In One Chart: August shapes up to be one of this year’s worst months for Treasurys


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August is turning out to be one of the worst months in 2023 for U.S. government debt, and there’s still more than a week left to go.

As of Tuesday, U.S. government debt produced a total return of minus 1.9475% for this month, based on a Bloomberg index of Treasurys. That’s worse than any other month besides February, which served as the run-up to the regional banking crisis.

Source: Bloomberg, FHN Financial.

Ten- and 30-year Treasury yields have been rising since April as traders and investors re-evaluate the strength of the U.S. economy and factor in higher real, or inflation-adjusted, rates over a longer period. Yields move in the opposite direction as prices, so rising Treasury yields reflect the fact that traders and investors have been selling off the underlying maturities.

Read: Rise in Treasury yields is almost entirely due to one factor, strategist says

“Signs of economic overheating have pushed up yields this cycle through higher expectations for Fed tightening,” said Will Compernolle, a macro strategist for FHN Financial in New York.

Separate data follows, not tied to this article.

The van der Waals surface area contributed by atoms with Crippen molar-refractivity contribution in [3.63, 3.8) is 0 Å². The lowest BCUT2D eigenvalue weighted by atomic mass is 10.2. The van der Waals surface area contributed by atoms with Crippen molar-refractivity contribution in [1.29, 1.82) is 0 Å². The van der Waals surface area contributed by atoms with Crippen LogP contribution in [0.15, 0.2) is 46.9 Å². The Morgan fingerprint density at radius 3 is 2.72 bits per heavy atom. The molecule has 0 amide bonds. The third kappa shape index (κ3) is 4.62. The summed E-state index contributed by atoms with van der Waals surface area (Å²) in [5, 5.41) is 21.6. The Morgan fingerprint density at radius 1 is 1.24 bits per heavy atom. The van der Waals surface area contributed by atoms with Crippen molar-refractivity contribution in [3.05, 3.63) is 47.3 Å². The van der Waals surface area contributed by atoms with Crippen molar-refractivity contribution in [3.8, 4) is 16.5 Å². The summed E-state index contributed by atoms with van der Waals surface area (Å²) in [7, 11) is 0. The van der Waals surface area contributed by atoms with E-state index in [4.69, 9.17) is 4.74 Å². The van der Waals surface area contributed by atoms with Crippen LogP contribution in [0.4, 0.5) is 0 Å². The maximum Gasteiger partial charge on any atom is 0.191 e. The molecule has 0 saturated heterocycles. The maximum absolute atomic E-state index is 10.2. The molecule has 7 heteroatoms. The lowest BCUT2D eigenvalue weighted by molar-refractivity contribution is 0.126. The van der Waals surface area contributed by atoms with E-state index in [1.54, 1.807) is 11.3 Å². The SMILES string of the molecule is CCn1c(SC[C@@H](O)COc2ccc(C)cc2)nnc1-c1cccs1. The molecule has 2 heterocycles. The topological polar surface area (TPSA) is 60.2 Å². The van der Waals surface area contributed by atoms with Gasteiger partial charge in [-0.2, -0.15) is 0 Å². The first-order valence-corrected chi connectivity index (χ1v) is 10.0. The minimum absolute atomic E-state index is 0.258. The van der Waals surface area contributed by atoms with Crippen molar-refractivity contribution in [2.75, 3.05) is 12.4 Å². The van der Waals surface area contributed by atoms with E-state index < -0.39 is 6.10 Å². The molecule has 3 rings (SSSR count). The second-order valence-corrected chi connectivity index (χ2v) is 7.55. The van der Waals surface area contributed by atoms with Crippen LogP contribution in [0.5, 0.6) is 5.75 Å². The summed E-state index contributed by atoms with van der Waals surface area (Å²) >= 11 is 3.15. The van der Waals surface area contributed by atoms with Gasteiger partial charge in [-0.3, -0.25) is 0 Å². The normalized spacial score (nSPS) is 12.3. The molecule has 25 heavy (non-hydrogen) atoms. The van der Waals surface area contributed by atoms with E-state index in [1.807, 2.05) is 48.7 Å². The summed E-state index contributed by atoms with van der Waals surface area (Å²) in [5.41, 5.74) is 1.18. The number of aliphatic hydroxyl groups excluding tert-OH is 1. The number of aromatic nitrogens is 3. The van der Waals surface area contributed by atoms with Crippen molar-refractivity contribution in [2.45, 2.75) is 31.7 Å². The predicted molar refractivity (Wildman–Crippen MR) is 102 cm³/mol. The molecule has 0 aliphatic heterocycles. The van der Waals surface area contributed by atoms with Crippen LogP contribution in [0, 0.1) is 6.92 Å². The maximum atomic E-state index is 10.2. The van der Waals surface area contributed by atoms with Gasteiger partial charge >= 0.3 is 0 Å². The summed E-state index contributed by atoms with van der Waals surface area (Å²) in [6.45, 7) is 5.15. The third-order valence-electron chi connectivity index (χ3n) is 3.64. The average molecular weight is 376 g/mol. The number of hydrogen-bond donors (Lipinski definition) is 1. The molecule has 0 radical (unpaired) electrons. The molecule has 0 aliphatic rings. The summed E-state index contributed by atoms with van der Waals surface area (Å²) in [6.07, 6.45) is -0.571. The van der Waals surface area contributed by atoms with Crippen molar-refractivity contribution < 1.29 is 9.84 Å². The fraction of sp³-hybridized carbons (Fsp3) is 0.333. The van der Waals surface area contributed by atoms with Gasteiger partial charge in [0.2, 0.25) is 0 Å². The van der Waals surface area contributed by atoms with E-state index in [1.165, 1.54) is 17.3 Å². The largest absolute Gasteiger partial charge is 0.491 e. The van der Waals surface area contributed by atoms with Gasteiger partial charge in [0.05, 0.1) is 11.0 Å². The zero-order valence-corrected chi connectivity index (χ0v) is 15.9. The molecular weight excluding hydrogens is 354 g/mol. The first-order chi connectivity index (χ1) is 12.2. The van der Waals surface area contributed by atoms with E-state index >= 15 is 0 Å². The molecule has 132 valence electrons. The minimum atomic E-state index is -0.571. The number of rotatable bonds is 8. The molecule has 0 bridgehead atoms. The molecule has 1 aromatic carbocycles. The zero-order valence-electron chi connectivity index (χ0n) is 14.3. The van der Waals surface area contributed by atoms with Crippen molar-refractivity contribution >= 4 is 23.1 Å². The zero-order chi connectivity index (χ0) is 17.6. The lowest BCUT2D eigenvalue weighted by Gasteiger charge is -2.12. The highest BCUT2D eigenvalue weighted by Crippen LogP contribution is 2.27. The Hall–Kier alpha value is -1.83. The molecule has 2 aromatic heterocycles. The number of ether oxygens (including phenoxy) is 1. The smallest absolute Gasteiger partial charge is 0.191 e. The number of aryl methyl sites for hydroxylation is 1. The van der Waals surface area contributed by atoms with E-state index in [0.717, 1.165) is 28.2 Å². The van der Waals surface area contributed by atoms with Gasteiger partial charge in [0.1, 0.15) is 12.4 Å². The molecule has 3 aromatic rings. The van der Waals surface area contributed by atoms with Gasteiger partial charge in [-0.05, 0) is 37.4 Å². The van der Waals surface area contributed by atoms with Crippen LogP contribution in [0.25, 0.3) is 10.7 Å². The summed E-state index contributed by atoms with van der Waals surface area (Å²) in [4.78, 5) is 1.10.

In a note released on Tuesday, Compernolle wrote that “part of the jump in yields this month is a growing sense the Fed will pause longer than previously expected, and part of it is some modest increases in medium-to-long term inflation expectations, as expressed by breakevens.”

The rise in yields seen during August “has more or less fulfilled the upside risk to rates at the long end of the curve we forecasted as recently as a few weeks ago,” the analyst said. “The curve has shifted away from confidently pricing a soft landing closer to the ‘no landing’ in our last forecast grid.” Meanwhile, fed funds futures trading “still shows an expectation for rate cuts both sooner and more aggressive than we expect next year, suggesting rates still have some room to rise at the shorter end of the curve.”

Friday’s Jackson Hole speech by Federal Reserve Chairman Jerome Powell may give markets a better sense of how policy makers are viewing the U.S. economy’s long-term prospects.

As of Tuesday afternoon, 10- and 30-year yields were respectively down from their highest closing levels seen since Nov. 6, 2007, and April 27, 2011. Meanwhile, U.S. stocks were mostly lower after ending Monday with month-to-date declines of almost 3.11% for Dow industrials
4.1% for the S&P 500
and 5.9% for the Nasdaq Composite

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Alexandra Williams
Alexandra Williams
Alexandra Williams is a writer and editor. Angeles. She writes about politics, art, and culture for LinkDaddy News.

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